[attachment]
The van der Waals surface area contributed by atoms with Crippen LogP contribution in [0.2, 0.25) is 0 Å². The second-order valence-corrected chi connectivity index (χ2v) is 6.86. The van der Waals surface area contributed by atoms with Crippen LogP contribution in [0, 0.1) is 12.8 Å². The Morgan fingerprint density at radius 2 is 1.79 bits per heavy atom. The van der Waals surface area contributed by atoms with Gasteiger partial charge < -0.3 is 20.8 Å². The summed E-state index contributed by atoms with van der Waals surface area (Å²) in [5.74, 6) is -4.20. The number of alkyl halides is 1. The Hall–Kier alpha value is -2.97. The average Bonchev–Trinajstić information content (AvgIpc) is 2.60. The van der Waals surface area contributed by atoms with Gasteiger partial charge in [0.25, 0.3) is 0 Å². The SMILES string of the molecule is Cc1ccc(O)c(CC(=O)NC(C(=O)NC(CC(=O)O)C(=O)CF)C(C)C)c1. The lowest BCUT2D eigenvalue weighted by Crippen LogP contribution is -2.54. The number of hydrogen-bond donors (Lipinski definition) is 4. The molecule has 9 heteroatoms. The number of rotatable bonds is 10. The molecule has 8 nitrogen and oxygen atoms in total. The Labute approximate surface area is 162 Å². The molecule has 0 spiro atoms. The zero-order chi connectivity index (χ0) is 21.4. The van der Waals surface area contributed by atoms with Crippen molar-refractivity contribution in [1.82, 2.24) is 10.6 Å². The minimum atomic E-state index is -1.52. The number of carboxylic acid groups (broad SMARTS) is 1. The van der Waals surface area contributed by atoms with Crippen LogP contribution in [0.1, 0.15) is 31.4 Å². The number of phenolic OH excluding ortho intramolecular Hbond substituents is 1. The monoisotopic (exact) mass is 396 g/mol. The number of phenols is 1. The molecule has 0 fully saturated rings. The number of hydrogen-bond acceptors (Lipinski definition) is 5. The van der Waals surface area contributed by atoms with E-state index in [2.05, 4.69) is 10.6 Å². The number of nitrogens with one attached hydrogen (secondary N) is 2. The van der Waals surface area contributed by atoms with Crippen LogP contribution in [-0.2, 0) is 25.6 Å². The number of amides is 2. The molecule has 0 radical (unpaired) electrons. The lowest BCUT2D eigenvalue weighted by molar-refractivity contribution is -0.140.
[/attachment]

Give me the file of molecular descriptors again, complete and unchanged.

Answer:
The van der Waals surface area contributed by atoms with Crippen LogP contribution in [0.2, 0.25) is 0 Å². The second-order valence-corrected chi connectivity index (χ2v) is 6.86. The van der Waals surface area contributed by atoms with Crippen LogP contribution in [0, 0.1) is 12.8 Å². The Morgan fingerprint density at radius 2 is 1.79 bits per heavy atom. The van der Waals surface area contributed by atoms with Gasteiger partial charge < -0.3 is 20.8 Å². The summed E-state index contributed by atoms with van der Waals surface area (Å²) in [5.74, 6) is -4.20. The number of alkyl halides is 1. The Hall–Kier alpha value is -2.97. The average Bonchev–Trinajstić information content (AvgIpc) is 2.60. The van der Waals surface area contributed by atoms with Gasteiger partial charge in [0.25, 0.3) is 0 Å². The SMILES string of the molecule is Cc1ccc(O)c(CC(=O)NC(C(=O)NC(CC(=O)O)C(=O)CF)C(C)C)c1. The lowest BCUT2D eigenvalue weighted by Crippen LogP contribution is -2.54. The number of hydrogen-bond donors (Lipinski definition) is 4. The molecule has 9 heteroatoms. The number of rotatable bonds is 10. The molecule has 8 nitrogen and oxygen atoms in total. The Labute approximate surface area is 162 Å². The molecule has 0 spiro atoms. The zero-order chi connectivity index (χ0) is 21.4. The van der Waals surface area contributed by atoms with Crippen molar-refractivity contribution in [1.82, 2.24) is 10.6 Å². The minimum atomic E-state index is -1.52. The number of carboxylic acid groups (broad SMARTS) is 1. The van der Waals surface area contributed by atoms with Crippen LogP contribution in [0.1, 0.15) is 31.4 Å². The number of phenolic OH excluding ortho intramolecular Hbond substituents is 1. The monoisotopic (exact) mass is 396 g/mol. The number of phenols is 1. The molecule has 0 fully saturated rings. The number of hydrogen-bond acceptors (Lipinski definition) is 5. The van der Waals surface area contributed by atoms with E-state index in [2.05, 4.69) is 10.6 Å². The number of nitrogens with one attached hydrogen (secondary N) is 2. The van der Waals surface area contributed by atoms with Crippen LogP contribution in [-0.2, 0) is 25.6 Å². The number of amides is 2. The molecule has 0 radical (unpaired) electrons. The lowest BCUT2D eigenvalue weighted by molar-refractivity contribution is -0.140.